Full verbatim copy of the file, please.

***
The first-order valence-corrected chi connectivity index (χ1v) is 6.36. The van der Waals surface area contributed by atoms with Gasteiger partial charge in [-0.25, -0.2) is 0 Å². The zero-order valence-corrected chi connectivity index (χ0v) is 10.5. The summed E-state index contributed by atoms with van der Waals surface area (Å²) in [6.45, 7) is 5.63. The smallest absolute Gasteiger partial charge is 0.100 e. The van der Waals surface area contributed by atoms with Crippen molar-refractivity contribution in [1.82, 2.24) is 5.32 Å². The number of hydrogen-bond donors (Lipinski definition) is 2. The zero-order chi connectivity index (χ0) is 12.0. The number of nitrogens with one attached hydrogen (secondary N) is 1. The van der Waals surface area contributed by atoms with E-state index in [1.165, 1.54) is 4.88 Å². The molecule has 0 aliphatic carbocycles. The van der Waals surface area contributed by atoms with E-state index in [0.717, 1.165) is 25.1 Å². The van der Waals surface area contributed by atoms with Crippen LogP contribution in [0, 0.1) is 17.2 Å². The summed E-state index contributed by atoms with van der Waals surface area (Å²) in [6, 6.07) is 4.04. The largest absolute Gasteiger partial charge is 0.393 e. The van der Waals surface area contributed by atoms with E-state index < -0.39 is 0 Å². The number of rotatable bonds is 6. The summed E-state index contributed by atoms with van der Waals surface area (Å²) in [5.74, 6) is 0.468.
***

The first-order valence-corrected chi connectivity index (χ1v) is 6.36. The van der Waals surface area contributed by atoms with Gasteiger partial charge in [-0.25, -0.2) is 0 Å². The zero-order valence-corrected chi connectivity index (χ0v) is 10.5. The summed E-state index contributed by atoms with van der Waals surface area (Å²) in [6.45, 7) is 5.63. The smallest absolute Gasteiger partial charge is 0.100 e. The van der Waals surface area contributed by atoms with Crippen molar-refractivity contribution in [1.82, 2.24) is 5.32 Å². The number of hydrogen-bond donors (Lipinski definition) is 2. The zero-order chi connectivity index (χ0) is 12.0. The number of nitrogens with one attached hydrogen (secondary N) is 1. The van der Waals surface area contributed by atoms with E-state index in [1.165, 1.54) is 4.88 Å². The molecule has 0 aliphatic carbocycles. The van der Waals surface area contributed by atoms with E-state index in [0.717, 1.165) is 25.1 Å². The van der Waals surface area contributed by atoms with Crippen LogP contribution in [0, 0.1) is 17.2 Å². The summed E-state index contributed by atoms with van der Waals surface area (Å²) in [6, 6.07) is 4.04. The largest absolute Gasteiger partial charge is 0.393 e. The van der Waals surface area contributed by atoms with E-state index < -0.39 is 0 Å². The number of rotatable bonds is 6. The summed E-state index contributed by atoms with van der Waals surface area (Å²) in [5.74, 6) is 0.468.